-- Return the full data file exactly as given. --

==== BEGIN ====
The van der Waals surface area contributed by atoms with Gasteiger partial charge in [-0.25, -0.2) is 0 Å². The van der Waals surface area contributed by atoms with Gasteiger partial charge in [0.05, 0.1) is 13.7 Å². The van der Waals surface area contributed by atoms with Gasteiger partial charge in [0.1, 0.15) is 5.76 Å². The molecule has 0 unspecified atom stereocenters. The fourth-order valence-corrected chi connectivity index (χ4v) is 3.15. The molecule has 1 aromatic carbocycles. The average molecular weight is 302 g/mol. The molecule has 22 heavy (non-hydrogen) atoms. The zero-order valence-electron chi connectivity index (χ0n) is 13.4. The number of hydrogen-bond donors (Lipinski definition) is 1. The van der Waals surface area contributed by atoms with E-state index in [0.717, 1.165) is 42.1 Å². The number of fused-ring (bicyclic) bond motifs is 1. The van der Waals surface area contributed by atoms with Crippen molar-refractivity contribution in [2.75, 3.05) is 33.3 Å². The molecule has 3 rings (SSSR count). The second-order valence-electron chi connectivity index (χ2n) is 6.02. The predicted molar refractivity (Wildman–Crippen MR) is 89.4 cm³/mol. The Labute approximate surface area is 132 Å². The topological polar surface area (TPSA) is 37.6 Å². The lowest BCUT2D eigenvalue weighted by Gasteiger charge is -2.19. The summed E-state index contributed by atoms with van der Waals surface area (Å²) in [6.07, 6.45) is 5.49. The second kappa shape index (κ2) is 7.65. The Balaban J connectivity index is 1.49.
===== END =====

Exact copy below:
The van der Waals surface area contributed by atoms with Gasteiger partial charge in [-0.25, -0.2) is 0 Å². The van der Waals surface area contributed by atoms with Gasteiger partial charge in [0.05, 0.1) is 13.7 Å². The van der Waals surface area contributed by atoms with Gasteiger partial charge in [0.1, 0.15) is 5.76 Å². The molecule has 0 unspecified atom stereocenters. The fourth-order valence-corrected chi connectivity index (χ4v) is 3.15. The molecule has 1 aromatic carbocycles. The average molecular weight is 302 g/mol. The molecule has 22 heavy (non-hydrogen) atoms. The zero-order valence-electron chi connectivity index (χ0n) is 13.4. The number of hydrogen-bond donors (Lipinski definition) is 1. The van der Waals surface area contributed by atoms with E-state index in [0.717, 1.165) is 42.1 Å². The number of fused-ring (bicyclic) bond motifs is 1. The van der Waals surface area contributed by atoms with Crippen molar-refractivity contribution in [2.75, 3.05) is 33.3 Å². The molecule has 3 rings (SSSR count). The second-order valence-electron chi connectivity index (χ2n) is 6.02. The predicted molar refractivity (Wildman–Crippen MR) is 89.4 cm³/mol. The Labute approximate surface area is 132 Å². The topological polar surface area (TPSA) is 37.6 Å². The lowest BCUT2D eigenvalue weighted by Gasteiger charge is -2.19. The summed E-state index contributed by atoms with van der Waals surface area (Å²) in [6.07, 6.45) is 5.49. The second kappa shape index (κ2) is 7.65. The Balaban J connectivity index is 1.49.